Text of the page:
Binghamton University earns LEED Silver Certification for its University Downtown Center
The Binghamton University Downtown Center (UDC) has been certified at the LEED Silver level by the U.S. Green Building Council (USGBC). This is the first “green building” in downtown Binghamton.
Home to the College of Community and Public Affairs, the $29 million UDC was designed by HOLT Architects, working with the University’s Physical Facilities staff and a campus planning committee. LeChase Construction Services, Inc. of Rochester served as the construction manager. In addition to the LEED Silver certification, the UDC has been honored for its design by the American Institute of Architects Southern New York Chapter (AIASNY).
Opened in August 2007, the UDC has met requirements under the Leadership in Energy and Environmental Design (LEED) rating system designed by the USGBC to encourage and facilitate the development of more sustainable buildings.
A nationally recognized standard set by the USGBC for designing, constructing and operating energy-efficient, high-performance buildings, LEED certification serves to protect and save precious natural resources while also making good economic sense. LEED also verifies environmental performance, occupant health and financial return.
“We’re proud of this recognition and will continue our commitment to protect our environment and conserve natural resources in future building projects,” said President Lois B. DeFleur. “All new building or major renovation projects will be built to at least LEED Silver standards or the equivalent including our current construction projects for Science 5, the Engineering and Science Building and the East Campus Housing project.”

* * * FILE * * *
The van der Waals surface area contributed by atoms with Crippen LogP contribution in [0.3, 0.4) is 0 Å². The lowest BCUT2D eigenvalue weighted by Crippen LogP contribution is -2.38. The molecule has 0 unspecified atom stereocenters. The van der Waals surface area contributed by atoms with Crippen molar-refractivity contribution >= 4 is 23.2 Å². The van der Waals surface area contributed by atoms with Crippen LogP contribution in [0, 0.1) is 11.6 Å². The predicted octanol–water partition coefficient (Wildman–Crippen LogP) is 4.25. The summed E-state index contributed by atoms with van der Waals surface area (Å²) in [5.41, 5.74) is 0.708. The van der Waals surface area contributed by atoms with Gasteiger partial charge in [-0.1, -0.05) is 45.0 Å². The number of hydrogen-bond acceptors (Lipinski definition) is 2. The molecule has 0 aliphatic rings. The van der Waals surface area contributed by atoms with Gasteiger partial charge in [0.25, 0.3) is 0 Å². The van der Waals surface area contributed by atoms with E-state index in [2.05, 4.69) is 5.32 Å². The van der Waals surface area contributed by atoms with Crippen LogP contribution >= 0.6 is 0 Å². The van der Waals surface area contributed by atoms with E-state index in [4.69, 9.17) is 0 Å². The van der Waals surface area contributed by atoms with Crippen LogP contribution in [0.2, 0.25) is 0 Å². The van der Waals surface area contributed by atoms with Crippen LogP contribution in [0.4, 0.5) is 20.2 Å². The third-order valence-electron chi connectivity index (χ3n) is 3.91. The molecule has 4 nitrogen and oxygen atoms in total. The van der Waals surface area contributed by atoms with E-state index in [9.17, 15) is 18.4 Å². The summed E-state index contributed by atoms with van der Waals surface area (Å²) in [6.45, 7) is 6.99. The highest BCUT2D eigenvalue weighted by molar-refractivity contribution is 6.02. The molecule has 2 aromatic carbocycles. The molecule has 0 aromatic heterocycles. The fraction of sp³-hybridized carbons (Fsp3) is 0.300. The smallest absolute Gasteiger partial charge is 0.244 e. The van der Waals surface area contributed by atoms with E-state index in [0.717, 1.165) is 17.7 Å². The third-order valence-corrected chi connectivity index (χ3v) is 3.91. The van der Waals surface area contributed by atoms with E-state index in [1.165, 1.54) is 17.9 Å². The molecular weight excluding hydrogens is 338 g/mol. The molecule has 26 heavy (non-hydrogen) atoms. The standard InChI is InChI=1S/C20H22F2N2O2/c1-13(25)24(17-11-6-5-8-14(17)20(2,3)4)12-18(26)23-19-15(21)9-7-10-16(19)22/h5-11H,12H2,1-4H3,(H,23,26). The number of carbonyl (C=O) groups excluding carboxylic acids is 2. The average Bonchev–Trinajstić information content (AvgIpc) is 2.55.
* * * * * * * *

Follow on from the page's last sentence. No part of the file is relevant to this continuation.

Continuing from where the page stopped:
To attain silver certification, the UDC was designed to take maximum advantage of the site, according to project architect Steve Hugo, AIA, of HOLT Architects, P.C. of Ithaca. ”We use many strategies that people can’t necessarily see that translate into a building that’s really energy efficient, pleasing to the eye and functional, all at the same time,” said Hugo.
As a result of efforts to use recycled materials and divert debris from the landfill, 11 percent of the building materials used for the UDC came from recycled sources, 16.5 percent of materials were sourced from the region and 262 tons of waste was kept out of the landfill.
In November 2007, Binghamton University’s first buildings to attain LEED certification were recognized when Cascade and Windham residence halls in the Mountainview College residential community became the first residential facilities in the SUNY system to meet LEED standards.